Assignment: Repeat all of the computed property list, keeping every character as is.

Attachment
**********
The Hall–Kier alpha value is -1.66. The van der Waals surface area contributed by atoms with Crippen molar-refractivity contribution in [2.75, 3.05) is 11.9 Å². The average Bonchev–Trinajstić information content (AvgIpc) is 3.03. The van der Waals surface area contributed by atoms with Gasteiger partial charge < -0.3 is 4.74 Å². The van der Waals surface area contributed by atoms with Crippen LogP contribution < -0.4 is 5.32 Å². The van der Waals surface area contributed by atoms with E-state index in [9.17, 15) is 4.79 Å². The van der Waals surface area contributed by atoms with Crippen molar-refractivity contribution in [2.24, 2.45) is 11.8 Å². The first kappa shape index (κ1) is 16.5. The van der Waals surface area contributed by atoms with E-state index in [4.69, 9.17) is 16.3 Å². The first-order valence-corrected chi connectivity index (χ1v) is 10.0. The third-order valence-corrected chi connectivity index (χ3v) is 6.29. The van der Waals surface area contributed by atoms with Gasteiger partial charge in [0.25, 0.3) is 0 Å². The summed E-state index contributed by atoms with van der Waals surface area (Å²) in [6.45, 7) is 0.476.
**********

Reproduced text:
The Hall–Kier alpha value is -1.66. The van der Waals surface area contributed by atoms with Crippen molar-refractivity contribution in [2.75, 3.05) is 11.9 Å². The average Bonchev–Trinajstić information content (AvgIpc) is 3.03. The van der Waals surface area contributed by atoms with Gasteiger partial charge < -0.3 is 4.74 Å². The van der Waals surface area contributed by atoms with Crippen LogP contribution < -0.4 is 5.32 Å². The van der Waals surface area contributed by atoms with E-state index in [9.17, 15) is 4.79 Å². The van der Waals surface area contributed by atoms with Crippen molar-refractivity contribution in [2.24, 2.45) is 11.8 Å². The first kappa shape index (κ1) is 16.5. The van der Waals surface area contributed by atoms with E-state index in [4.69, 9.17) is 16.3 Å². The first-order valence-corrected chi connectivity index (χ1v) is 10.0. The third-order valence-corrected chi connectivity index (χ3v) is 6.29. The van der Waals surface area contributed by atoms with Gasteiger partial charge in [0.25, 0.3) is 0 Å². The summed E-state index contributed by atoms with van der Waals surface area (Å²) in [6.45, 7) is 0.476.